Once you are working, you may advance your education and become an RN, offering more autonomy in practice. An LPN-to-RN program may offer a cost-effective way to obtain an associate or bachelor’s degree, pass the NCLEX, and attain your RN license.

    Nurse Diploma Program

    Program Length: 1-3 years

    Nurse diploma programs are typically completed directly in a healthcare setting. They prepare individuals for entry-level positions. Students receive a nursing diploma rather than a nursing degree.

    In 2023, fewer than 50 registered nursing diplomas remain open because many of the hospitals that offered them now partner with community colleges to provide simulation labs, clinical sites, and preceptors for degree programs.

    Graduates are also eligible to earn their registered nurse (RN) license by passing the NCLEX. Yet, fewer than 2,500 NCLEX-RN test-takers in 2023 completed a nursing diploma program compared to more than 83,000 associate degrees in nursing (ADN) graduates and more than 99,000 bachelor of science in nursing (BSN) graduates.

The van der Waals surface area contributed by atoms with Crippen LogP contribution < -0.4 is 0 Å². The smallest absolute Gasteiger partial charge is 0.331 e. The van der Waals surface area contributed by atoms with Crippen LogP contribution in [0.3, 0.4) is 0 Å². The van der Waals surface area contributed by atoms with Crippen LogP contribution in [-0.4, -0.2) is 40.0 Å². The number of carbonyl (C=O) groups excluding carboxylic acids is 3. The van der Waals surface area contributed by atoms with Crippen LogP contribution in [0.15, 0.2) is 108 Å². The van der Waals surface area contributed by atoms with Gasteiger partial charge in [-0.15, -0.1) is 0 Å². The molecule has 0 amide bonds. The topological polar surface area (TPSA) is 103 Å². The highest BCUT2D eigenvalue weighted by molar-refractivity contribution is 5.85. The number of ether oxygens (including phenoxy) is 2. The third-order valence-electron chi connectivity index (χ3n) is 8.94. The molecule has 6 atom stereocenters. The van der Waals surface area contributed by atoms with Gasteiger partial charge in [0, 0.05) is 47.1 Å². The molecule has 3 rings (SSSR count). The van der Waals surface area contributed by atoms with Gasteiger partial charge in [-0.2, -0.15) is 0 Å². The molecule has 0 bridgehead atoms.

While the national NCLEX pass rate for nurse diploma programs is 89% in 2023, some pass rates for individual diploma programs are barely over 50%.

    ADN Programs

    Program Length: 2-3 years

    Traditional ADN programs can take 2-3 years depending on whether individuals enroll full or part time. This program is suitable for prospective nurses who do not have the time or money to complete a BSN or prefer to enter the workforce quickly.

    ADN programs are offered online and in-person, allowing students to attend work and school. Consequently, an ADN is the most popular degree for initial licensure for nurses ages 35-64, according to the HRSA Nursing Workforce Dashboard.

    The typical curriculum in an ADN program includes courses in nursing principles, immunology, behavioral health, pharmacology, pediatrics, and geriatrics. Students must also complete an average of 700 clinical hours. Graduates are eligible to take the NCLEX and become registered nurses.